Tick-Borne Disease With COVID-19-Like Symptoms On The Rise In New York

Per reports, a tick-borne illness that provides symptoms similar to COVID-19 is now on the rise in state of New York.

New Tick-Borne Disease With Symptoms Similar To COVID

According to new reports, the state of New York is suffering from the rise of a new disease with symptoms similar to COVID-19 thanks to ticks.

Called anaplasmosis, the new illness is reportedly caused by a bacteria that is spread through people via tick bites, as per a new report from the Centers for Disease Control and Prevention (CDC). However, it might be a bit harder to detect because the symptoms that it provides are similar to that of COVID-19, which includes fever, headache, chills and the usual muscle aches. Furthermore, the onset of these symptoms usually starts a week or two after the infected tick bites the person. And while it’s still considered rare as for now, the illness itself can be rather fatal if left on its own.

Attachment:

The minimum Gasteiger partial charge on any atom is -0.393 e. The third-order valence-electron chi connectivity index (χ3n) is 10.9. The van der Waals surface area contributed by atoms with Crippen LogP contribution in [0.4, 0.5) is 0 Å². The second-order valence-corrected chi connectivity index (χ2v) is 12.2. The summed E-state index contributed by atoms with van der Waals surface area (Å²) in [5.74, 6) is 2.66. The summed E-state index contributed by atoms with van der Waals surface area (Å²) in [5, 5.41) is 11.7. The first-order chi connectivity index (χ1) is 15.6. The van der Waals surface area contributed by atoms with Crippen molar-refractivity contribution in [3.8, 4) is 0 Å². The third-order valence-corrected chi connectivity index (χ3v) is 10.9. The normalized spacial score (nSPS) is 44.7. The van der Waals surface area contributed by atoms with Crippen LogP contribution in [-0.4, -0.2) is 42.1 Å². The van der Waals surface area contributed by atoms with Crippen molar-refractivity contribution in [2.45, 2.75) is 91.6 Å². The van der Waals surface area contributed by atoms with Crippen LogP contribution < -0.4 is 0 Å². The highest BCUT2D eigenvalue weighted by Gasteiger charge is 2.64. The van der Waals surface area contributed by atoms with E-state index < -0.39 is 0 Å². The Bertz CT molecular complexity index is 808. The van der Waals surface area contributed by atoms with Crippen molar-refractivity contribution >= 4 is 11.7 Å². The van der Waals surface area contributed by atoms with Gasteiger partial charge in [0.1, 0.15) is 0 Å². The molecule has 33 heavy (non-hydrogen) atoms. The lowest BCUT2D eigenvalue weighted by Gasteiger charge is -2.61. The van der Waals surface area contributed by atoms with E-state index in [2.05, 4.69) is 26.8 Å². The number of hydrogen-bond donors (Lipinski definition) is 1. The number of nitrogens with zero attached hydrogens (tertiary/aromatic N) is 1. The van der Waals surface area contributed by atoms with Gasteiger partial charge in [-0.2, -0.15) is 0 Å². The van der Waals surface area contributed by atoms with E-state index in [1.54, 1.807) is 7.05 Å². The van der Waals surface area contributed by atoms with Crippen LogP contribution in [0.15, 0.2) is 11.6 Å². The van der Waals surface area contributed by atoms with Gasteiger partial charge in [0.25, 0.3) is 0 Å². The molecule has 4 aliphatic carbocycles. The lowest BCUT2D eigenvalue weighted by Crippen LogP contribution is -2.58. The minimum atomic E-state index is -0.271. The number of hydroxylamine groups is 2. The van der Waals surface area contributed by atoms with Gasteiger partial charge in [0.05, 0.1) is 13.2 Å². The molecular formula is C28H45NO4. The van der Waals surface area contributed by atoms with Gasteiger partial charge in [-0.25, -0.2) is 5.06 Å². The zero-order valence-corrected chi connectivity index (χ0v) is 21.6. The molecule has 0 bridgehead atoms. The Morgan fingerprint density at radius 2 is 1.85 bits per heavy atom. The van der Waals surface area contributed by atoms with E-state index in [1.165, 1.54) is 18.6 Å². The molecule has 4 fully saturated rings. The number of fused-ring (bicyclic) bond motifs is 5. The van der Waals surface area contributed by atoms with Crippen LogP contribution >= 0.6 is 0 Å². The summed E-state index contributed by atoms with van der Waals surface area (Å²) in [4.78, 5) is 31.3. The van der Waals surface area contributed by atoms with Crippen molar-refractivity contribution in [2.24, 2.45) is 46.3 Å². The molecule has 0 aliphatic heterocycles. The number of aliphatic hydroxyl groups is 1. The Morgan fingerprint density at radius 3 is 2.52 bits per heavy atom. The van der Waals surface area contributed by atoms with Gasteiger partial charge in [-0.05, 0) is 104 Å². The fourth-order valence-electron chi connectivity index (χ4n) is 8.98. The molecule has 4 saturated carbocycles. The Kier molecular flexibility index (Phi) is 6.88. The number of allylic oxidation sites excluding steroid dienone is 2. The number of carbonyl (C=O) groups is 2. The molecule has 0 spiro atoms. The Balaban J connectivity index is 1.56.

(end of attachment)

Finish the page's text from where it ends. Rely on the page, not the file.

“That’s one that’s really on the rise, particularly in the northeastern part of New York,” Byron Backenson, deputy director of the state Health Department’s Bureau of Communicable Disease Control, said.

According to Backenson, with majority of the world going through a worrisome pandemic as of the moment, it’s becoming difficult to inform the public of the increase of anaplasmosis cases in New York. Furthermore, he said that the illness itself is also mostly overshadowed by Lyme disease, which is also tick-borne and infects about 5,500 people in New York every year.

However, unlike Lyme disease (where diagnostic tests often provide inaccurate results), the test for anaplasmosis is rather easy. Additionally, it can be easily treated with antibiotics.

And with more people opting to spend some time outdoors after quarantine measures have now eased in numerous parts of the country, Backenson noted that it’s important to be cautious, especially when going to grassy areas where ticks are often found. Per the New York Health Department, these insects usually cling to tall grass, bush and shrubs. The best way to avoid them is to avoid contact with leaf litter, vegetation and soil as much as possible.

tick Thousands of patients with Lyme disease reportedly remain undiagnosed or under-treated in the U.S. due to lack of scientific evidence and outdated screening methods. Pixabay